*
So, to recap:

The President of the United States and members of his administration and current and former associates are under investigation by the FBI for collusion with Russia.

The Russians are sitting on the information hacked from the RNC.

There is no basis for the President’s wild claims that President Obama put a “tapp” on his phones. And, true-to-form, Trump is double-downing in support of his reckless lie, red-meat to his sociopathic fans.

Meanwhile, the GOP’s horrendous Stripping of Health Care from Americans Act has actually made a couple dozen Republican reps nervous. Go get ’em.

Scolopax minor

The first of three American Woodcocks seen on the Brooklyn Bird Club’s Woodcock walk in Green-Wood last weekend.Same bird from the other side. A dozen people walk by stealthily…. The sun came out. But it’s at dusk that these non-shore shorebirds do their magic. The males begin to vocalize repeatedly with a peent/beent call. Then they fly into the air, to descend with a twittering made by their wings. The ladies are impressed by these displays. The whole song and dance can barely be seen in the gloaming, but it can be heard, and we shall listen Sunday night (rain-checked from the original schedule).This one was just about two feet away from the one above, but harder to see. The leaf had just blown onto the bird’s bill before I snapped this. Since then, we had a storm, and in the last couple of days dozens of these birds have been spotted around the city. They’ve no place to hide. Just goes to show you how many of them are here, and how well hidden they usually are. But, exposed to predators like the city’s plague of feral cats, and food hard to get to in the frozen ground (they use those long bills to probe the soil), this unveiling can’t be good for them.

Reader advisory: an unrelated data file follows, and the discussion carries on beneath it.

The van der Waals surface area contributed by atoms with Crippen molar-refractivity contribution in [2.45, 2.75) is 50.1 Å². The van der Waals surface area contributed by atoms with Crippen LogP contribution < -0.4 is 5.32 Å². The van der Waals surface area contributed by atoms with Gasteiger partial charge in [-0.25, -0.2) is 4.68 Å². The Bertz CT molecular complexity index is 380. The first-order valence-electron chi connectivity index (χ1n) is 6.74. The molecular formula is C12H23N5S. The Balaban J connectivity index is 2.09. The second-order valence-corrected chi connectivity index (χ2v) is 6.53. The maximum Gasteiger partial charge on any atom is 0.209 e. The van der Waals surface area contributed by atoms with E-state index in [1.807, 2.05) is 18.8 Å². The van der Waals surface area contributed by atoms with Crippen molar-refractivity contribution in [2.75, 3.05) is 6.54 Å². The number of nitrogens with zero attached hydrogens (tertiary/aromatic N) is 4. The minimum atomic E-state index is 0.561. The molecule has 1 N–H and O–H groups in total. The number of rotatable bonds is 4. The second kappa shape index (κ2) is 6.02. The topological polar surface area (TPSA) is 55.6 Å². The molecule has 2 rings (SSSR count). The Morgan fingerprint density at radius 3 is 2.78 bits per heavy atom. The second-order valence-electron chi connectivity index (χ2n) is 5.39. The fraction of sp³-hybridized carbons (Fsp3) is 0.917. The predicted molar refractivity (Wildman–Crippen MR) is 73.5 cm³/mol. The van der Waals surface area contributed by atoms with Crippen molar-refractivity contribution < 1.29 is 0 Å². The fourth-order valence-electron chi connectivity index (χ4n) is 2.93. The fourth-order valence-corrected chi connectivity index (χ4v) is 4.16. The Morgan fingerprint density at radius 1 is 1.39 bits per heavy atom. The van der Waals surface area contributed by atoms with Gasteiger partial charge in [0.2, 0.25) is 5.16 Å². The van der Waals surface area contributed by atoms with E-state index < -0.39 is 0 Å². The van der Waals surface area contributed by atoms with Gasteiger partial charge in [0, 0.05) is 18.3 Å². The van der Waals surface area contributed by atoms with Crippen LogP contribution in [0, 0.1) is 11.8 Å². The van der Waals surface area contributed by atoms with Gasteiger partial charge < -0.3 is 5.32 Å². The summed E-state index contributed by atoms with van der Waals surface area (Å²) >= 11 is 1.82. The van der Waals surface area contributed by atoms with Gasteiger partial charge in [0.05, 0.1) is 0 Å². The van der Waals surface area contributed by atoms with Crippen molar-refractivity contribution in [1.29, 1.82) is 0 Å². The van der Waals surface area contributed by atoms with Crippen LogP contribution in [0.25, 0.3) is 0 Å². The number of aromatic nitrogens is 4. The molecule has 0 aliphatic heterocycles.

Great Blue & the Democracy of the Heart

Lo and behold, on a recent day I scanned the little islet in the midst of the Sylvan Water and found this Great Blue Heron. Had the bird stuck around all winter? (We’ve have very few days with frozen water). I did see a GBH sail across the Sunset Park plain back in January, heading for the harbor or beyond.

*
This is particularly compelling: the notion of “cognitive elite” and the political uses of calling your enemies stupid. I have definitely committed that sin.

Pod

Gymnocladus dioicusVariation on a Kentucky Coffeetree (Gymnocladus dioicus) pod.

“Listen to them! The children of the night. What music they make.” Ok, Bela Lugosi’s Count D is talking about the Transylvanian wolves, but Brooklyn has some interesting early spring night musicians, too. Join me on a Brooklyn Brainery expedition to the edges of the borough to listen for spring peepers, choral frogs, and American Woodcock doing their mating flights on the 18th. It will be cold and dark and we will be depending on our ears more than our our eyes, for a change.


Share

Bookmark and Share

Join 478 other followers

Nature Blog Network

Archives